Perhaps the US-led coalition can press on and achieve a costly military victory over the Taliban. But unless this recent shift in US political strategy works, once the victory parade is over, the American generals will still be handing over control of the country to a political leadership indelibly stained by the past. As Thomas Schweich, US Ambassador for Counternarcotics in Afghanistan 2007-08 told me, 'You can't look for lilywhite purity in Afghanistan; it doesn't exist by our standards'.

The tragedy for Afghanistan is that it’s taken nearly 8 years for America’s generals to acknowledge what was obvious from the first day their troops marched through the opium poppy fields — that drugs, the Taliban and the corrupt Afghan leadership are all linked.

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The Afghanistan debate between Jim Molan, myself and others (click on the 'read more in this debate' button above to see the whole thread) has drawn heavily on a London Review of Books article by Rory Stewart.

Just to reinforce a point I made in one post about distinguishing between the 'how' and the 'why' of Afghanistan policy, I can't resist quoting Stewart again, this time from an interview with the Financial Times (h/t Drum):

“I do a lot of work with policymakers, but how much effect am I having?” he asks, pronging a mussel out of its shell.

“It’s like they’re coming in and saying to you, ‘I’m going to drive my car off a cliff. Should I or should I not wear a seatbelt?’ And you say, ‘I don’t think you should drive your car off the cliff.’ And they say, ‘No, no, that bit’s already been decided – the question is whether to wear a seatbelt.’ And you say, ‘Well, you might as well wear a seatbelt.’ And then they say, ‘We’ve consulted with policy expert Rory Stewart and he says ...’”

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Major Gen (Retd) Jim Molan is author of Running the War in Iraq.

In response to Sam, both the 'how' and the 'why' are important in Afghanistan – it just depends on how much effort we put into each, and which part of each we address.

If the 'why' question is focused on why we went there in the first place, we have plenty of time to consider it because it is essentially an academic exercise. To be intellectually honest, we would need to look at why went there first, then why we went back, why the Liberal Government made an initial commitment, why Labor then adopted the conflict and why its rhetoric is so much stronger than its commitment of resources, just as the Liberal Government's rhetoric was in Iraq.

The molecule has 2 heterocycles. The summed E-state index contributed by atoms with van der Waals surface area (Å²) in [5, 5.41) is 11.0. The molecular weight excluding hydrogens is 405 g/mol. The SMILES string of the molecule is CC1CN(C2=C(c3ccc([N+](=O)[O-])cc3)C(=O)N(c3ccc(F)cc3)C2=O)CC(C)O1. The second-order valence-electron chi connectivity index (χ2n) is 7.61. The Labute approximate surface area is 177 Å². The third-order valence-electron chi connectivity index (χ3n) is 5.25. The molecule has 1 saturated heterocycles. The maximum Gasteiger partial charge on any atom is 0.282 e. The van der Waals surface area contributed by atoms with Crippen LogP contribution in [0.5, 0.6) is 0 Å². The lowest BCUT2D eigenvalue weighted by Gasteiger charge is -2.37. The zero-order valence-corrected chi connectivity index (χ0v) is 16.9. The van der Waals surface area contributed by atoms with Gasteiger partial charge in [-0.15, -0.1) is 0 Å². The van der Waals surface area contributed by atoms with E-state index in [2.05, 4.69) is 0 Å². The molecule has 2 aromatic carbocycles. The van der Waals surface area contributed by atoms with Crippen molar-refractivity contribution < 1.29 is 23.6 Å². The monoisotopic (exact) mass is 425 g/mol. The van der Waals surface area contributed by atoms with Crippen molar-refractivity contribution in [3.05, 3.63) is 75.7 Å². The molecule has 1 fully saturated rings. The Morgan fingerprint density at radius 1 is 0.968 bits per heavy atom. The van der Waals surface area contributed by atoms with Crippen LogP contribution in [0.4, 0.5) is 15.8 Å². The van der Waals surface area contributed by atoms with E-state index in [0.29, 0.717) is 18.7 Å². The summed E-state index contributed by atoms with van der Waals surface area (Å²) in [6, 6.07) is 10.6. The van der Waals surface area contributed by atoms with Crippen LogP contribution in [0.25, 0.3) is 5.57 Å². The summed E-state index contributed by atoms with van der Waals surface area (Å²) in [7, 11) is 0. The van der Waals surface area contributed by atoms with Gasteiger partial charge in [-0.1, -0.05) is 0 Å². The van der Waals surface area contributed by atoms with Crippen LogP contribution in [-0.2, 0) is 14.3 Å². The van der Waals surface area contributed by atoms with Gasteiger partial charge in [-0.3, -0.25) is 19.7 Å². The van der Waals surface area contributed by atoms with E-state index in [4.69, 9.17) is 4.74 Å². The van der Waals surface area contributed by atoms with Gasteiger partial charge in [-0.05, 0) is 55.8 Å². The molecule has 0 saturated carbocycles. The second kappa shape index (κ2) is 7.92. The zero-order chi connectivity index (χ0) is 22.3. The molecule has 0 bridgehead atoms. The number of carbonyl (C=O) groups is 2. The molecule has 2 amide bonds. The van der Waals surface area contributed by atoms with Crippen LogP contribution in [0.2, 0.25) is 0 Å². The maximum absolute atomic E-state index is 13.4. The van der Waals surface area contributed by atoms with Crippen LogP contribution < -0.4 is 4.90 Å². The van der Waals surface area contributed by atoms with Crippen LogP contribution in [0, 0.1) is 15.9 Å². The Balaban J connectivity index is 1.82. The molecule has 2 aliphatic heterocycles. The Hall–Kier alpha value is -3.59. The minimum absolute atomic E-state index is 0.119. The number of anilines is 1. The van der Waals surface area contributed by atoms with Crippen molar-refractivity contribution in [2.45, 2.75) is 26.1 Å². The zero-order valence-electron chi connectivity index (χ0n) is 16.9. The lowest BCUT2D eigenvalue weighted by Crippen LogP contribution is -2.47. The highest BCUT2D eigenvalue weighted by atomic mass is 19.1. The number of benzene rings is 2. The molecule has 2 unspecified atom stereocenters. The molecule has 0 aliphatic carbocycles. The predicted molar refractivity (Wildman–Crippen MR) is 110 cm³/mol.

We should also ask why, in any of the commitments so far, there is no alignment between objectives, tasks and resources. But we have lots of time to do that after we win or lose this war.

If the 'why' question is focused on why we should stay or leave given that we are actually there at the moment, then I think we are getting closer to immediate relevance. We should examine both courses of action, but both have consequences.

People who advocated leaving at tough times in Iraq only ever emphasised the consequences of staying. They seemed to think that if we left Iraq, there were no immediate, middle or long term consequences. It was the terrible staying, with death and destruction and unethical action, or it was leaving to play forever in the green fields beyond. We were obviously the problem and once we went then the problem and the symptoms disappeared.

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I suspect that the same applies to Afghanistan. Of course leaving is a valid option, but the full consequences of that position must be acknowledged. I understand stubborn attachment to a policy position, but I would really appreciate Sam telling me what withdrawal might look like in the immediate sense, and then in the middle and longer term. And if he, like most of us, cannot predict the future, then perhaps that is yet another reason not to leave.

Sam then makes two arguments about why he wants to consider withdrawal. He says that if our involvement is about reducing the threat of terrorism then it is inefficient — al Qaeda could go to many other countries and set up bases even if we won in Afghanistan.

Despite what presidents and prime ministers regularly say, there are many reasons for being in Afghanistan, not just anti-terrorism. Government might declare only one reason for political purposes. But they tend to make policy on the basis of the many reasons, and we see this 30 years after the event when cabinet papers are released. It is up to us contemporaries to deduce the real reasons if we are going to comment.

I think the real reasons are related to domestic politics, alliances, self interest, humanitarian and values reasons, and geo-politics.